Established in the 1970’s, JAWS was previously registered as an Association under Ministry of Commerce Industry & Labour (MCIL). However, due to non-compliance in filing annual returns, JAWS was de-registered in 2012 on MCIL’s advice to de-register then have the association re-registered as a new association.
Following a year-long lapse and without a clear explanation from MCIL, the association was written into the Bill that will now establish a Media Council. JAWS will be along the same status as a few other legal entities such as the Samoa Law Society, the Accountants Society and the Doctors Association.
“As a statutory body, there are rules and regulations that guide and protect the media,” said Lefau.
“You can’t get that protection being registered as an association with MCIL,” said Lefau.
He said the Media Council Bill is good for the media.
When it becomes law, the Media Council Bill has a complaints procedure and mechanism to deal with complaints from the general public against the media.
The Council also has the potential to assist in the professional development of the media.
Member of Parliament (MP) for Faleata West Lealailepule Rimoni Aiafi said JAWS should be a separate entity from the Media Council.
He believes since the Council is now a legislated body, JAWs freedom of expression could be affected.
However, Lefau said the Bill is very clear on the distinct roles to be played by JAWS as the professional body and the Council as the regulatory body for the media and its work.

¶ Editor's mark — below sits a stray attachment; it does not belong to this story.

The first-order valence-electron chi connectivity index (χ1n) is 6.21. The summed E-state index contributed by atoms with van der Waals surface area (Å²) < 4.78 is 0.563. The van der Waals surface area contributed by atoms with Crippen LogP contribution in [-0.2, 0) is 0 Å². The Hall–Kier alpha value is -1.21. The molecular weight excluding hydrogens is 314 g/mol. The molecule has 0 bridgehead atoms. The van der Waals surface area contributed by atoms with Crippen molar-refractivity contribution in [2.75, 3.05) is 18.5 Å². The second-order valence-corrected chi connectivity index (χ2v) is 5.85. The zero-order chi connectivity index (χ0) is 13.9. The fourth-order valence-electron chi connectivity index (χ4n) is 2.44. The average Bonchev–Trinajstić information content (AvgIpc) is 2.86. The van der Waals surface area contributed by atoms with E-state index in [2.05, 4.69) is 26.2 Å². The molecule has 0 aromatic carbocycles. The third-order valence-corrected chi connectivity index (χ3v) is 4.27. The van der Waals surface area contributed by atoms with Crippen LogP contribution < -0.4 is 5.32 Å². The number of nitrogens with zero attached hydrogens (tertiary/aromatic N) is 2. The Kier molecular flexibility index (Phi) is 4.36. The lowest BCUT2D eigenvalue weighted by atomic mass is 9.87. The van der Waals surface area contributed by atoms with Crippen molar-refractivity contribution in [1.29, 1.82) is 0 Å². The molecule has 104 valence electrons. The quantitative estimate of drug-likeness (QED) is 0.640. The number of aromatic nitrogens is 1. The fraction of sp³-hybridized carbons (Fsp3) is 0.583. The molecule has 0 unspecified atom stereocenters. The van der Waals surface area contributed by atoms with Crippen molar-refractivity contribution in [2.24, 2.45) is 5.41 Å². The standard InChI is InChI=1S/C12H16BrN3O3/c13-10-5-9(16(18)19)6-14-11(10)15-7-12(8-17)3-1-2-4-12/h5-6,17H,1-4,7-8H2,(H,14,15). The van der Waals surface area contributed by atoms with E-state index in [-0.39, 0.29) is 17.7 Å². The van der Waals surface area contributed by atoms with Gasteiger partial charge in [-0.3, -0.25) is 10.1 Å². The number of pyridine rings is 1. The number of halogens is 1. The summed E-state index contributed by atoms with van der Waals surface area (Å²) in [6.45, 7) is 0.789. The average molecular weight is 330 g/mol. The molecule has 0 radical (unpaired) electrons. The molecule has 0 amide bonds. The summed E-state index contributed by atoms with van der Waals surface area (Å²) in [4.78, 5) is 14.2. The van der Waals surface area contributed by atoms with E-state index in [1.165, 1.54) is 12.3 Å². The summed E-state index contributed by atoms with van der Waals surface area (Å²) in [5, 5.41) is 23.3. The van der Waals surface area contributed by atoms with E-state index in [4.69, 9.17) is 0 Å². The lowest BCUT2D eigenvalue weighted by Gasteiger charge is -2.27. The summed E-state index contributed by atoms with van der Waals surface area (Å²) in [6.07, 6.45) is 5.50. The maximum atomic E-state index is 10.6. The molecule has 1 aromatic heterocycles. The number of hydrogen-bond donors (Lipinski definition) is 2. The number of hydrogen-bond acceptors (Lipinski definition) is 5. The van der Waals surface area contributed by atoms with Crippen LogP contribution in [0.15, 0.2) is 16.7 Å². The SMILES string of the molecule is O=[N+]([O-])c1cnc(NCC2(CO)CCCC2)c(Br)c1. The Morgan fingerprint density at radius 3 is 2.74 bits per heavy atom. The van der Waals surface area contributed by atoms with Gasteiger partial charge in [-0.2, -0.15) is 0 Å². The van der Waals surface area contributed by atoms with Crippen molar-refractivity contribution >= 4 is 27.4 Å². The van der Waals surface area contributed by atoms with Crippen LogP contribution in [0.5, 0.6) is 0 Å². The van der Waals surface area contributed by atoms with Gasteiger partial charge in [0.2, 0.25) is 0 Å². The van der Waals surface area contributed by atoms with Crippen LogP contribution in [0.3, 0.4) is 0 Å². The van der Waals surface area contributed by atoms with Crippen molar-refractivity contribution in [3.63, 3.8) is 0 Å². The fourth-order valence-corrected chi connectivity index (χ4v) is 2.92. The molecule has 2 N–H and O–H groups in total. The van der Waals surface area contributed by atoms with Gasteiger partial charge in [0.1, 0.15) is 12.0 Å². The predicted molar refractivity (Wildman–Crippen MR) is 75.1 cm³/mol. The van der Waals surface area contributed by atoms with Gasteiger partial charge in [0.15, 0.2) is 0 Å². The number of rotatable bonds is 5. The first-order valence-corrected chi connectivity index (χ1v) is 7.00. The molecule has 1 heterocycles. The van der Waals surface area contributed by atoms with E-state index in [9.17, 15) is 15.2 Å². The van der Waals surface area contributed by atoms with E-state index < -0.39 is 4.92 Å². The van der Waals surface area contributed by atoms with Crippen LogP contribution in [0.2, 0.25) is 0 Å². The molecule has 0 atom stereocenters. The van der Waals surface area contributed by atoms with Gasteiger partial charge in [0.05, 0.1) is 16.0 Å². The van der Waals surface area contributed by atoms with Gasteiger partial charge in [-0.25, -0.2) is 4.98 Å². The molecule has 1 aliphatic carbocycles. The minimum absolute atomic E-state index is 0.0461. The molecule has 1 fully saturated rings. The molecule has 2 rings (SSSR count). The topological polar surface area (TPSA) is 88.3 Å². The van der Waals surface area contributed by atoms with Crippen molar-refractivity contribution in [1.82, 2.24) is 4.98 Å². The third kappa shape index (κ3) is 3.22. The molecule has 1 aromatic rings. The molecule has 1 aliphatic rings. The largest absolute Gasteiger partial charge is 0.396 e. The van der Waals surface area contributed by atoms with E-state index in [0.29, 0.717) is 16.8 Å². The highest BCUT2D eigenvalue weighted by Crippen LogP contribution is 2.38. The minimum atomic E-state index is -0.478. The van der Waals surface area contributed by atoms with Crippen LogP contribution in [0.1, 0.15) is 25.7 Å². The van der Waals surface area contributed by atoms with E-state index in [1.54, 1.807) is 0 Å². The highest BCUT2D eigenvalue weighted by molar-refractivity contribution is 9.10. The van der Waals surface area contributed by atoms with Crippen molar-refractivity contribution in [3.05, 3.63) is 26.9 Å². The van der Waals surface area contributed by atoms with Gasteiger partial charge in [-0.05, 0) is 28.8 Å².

During the wide consultations to set up the Media Council and the Bill that now establishes the media body JAWS as a statutory body, senior media practitioners suggested that the Government to provide initial funding for the Council to set up and funding to be phased out over a period of time when the council should be self-sustaining.
The Media Council Bill is now with the Select Parliamentary Committee for further scrutiny and for public submissions then it reports back to Parliament for the third and final reading.
New Electric Substation in Tuanaimato opens
The Prime Minister and Cabinet officially opened the Fuluasou Substation and SCADA System at Tuanaimato on Friday 17 October 2014.
As part of the Power Sector Expansion Project – with funding from the Asian Development Bank, AUSAID and JICA - the opening of the Substation and SCADA System heralds a new era of energy management for the Electric Power Corporation in Samoa.
The Fuluasou Substation was built over 14 months, by Northpower Ltd of New Zealand. The contract included a new building; two power transformers and switchgears to interconnect Fiaga and Tanugamanono Power Stations; switchgears to distribute electricity and a standby generator.
The installation of new Substation means lengthy and overloaded distribution lines (sourced all the way from Tanugamanono) are able to be split in to several, shorter, more reliable distribution feeders. This means that electricity for some villages on the far western side of Upolu are now sourced directly from Fiaga while power for parts of Apia and the rest of the western areas of Upolu are now sourced from Fuluasou.
The new substation also ensures a dedicated and direct power distribution line to businesses and factories in the Vaitele Industrial Zone; whilst on the receiving end, it is also connected to the solar farm at Tuanaimato Racecourse via a dedicated pure transmission line.
During the dry season, electricity will be generated from Fiaga and transmitted to Tanugamanono via Fuluasou, and then distributed to the eastern parts of Upolu.
During the rainy season, electricity will be generated from hydro-power plants on the eastern side of Upolu, and then transmitted via Tanugamanono to Fuluasou where the power will be distributed to the western parts of Upolu.
The contract value for the Fuluasou Substation totalled SAT$14.5m.